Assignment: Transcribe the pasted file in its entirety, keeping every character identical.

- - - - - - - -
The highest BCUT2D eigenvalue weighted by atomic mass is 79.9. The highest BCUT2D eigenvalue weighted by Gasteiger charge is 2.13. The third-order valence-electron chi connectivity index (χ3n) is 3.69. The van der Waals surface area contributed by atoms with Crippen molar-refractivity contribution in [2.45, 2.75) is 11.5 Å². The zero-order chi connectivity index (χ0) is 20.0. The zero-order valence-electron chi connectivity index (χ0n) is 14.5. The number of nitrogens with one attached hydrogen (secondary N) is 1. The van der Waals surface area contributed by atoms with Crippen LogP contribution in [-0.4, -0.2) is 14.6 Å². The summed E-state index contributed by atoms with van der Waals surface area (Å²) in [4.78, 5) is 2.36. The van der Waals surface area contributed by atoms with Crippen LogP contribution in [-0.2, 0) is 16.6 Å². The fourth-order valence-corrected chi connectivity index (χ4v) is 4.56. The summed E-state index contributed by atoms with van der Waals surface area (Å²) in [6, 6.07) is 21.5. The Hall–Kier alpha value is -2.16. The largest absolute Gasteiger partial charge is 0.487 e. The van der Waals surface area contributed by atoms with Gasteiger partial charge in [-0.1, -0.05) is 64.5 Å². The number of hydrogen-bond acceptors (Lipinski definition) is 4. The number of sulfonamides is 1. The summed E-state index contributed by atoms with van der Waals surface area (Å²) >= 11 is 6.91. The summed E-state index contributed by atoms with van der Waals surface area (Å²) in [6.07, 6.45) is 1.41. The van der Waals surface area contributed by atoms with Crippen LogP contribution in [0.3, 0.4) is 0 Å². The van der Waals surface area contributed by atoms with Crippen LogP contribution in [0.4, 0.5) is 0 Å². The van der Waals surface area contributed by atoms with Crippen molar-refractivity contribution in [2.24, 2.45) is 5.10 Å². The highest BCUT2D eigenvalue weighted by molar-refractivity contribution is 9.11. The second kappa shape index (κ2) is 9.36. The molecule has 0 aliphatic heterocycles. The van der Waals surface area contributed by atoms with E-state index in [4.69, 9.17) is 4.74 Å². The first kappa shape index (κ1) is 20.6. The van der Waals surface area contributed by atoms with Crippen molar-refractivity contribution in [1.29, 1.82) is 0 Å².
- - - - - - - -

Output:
The highest BCUT2D eigenvalue weighted by atomic mass is 79.9. The highest BCUT2D eigenvalue weighted by Gasteiger charge is 2.13. The third-order valence-electron chi connectivity index (χ3n) is 3.69. The van der Waals surface area contributed by atoms with Crippen molar-refractivity contribution in [2.45, 2.75) is 11.5 Å². The zero-order chi connectivity index (χ0) is 20.0. The zero-order valence-electron chi connectivity index (χ0n) is 14.5. The number of nitrogens with one attached hydrogen (secondary N) is 1. The van der Waals surface area contributed by atoms with Crippen LogP contribution in [-0.4, -0.2) is 14.6 Å². The summed E-state index contributed by atoms with van der Waals surface area (Å²) in [4.78, 5) is 2.36. The van der Waals surface area contributed by atoms with Crippen LogP contribution in [-0.2, 0) is 16.6 Å². The fourth-order valence-corrected chi connectivity index (χ4v) is 4.56. The summed E-state index contributed by atoms with van der Waals surface area (Å²) in [6, 6.07) is 21.5. The Hall–Kier alpha value is -2.16. The largest absolute Gasteiger partial charge is 0.487 e. The van der Waals surface area contributed by atoms with Gasteiger partial charge in [-0.1, -0.05) is 64.5 Å². The number of hydrogen-bond acceptors (Lipinski definition) is 4. The number of sulfonamides is 1. The summed E-state index contributed by atoms with van der Waals surface area (Å²) >= 11 is 6.91. The summed E-state index contributed by atoms with van der Waals surface area (Å²) in [6.07, 6.45) is 1.41. The van der Waals surface area contributed by atoms with Crippen LogP contribution in [0.3, 0.4) is 0 Å². The van der Waals surface area contributed by atoms with Crippen LogP contribution in [0.4, 0.5) is 0 Å². The van der Waals surface area contributed by atoms with Crippen molar-refractivity contribution in [2.24, 2.45) is 5.10 Å². The highest BCUT2D eigenvalue weighted by molar-refractivity contribution is 9.11. The second kappa shape index (κ2) is 9.36. The molecule has 0 aliphatic heterocycles. The van der Waals surface area contributed by atoms with E-state index in [4.69, 9.17) is 4.74 Å². The first kappa shape index (κ1) is 20.6. The van der Waals surface area contributed by atoms with Crippen molar-refractivity contribution in [1.29, 1.82) is 0 Å².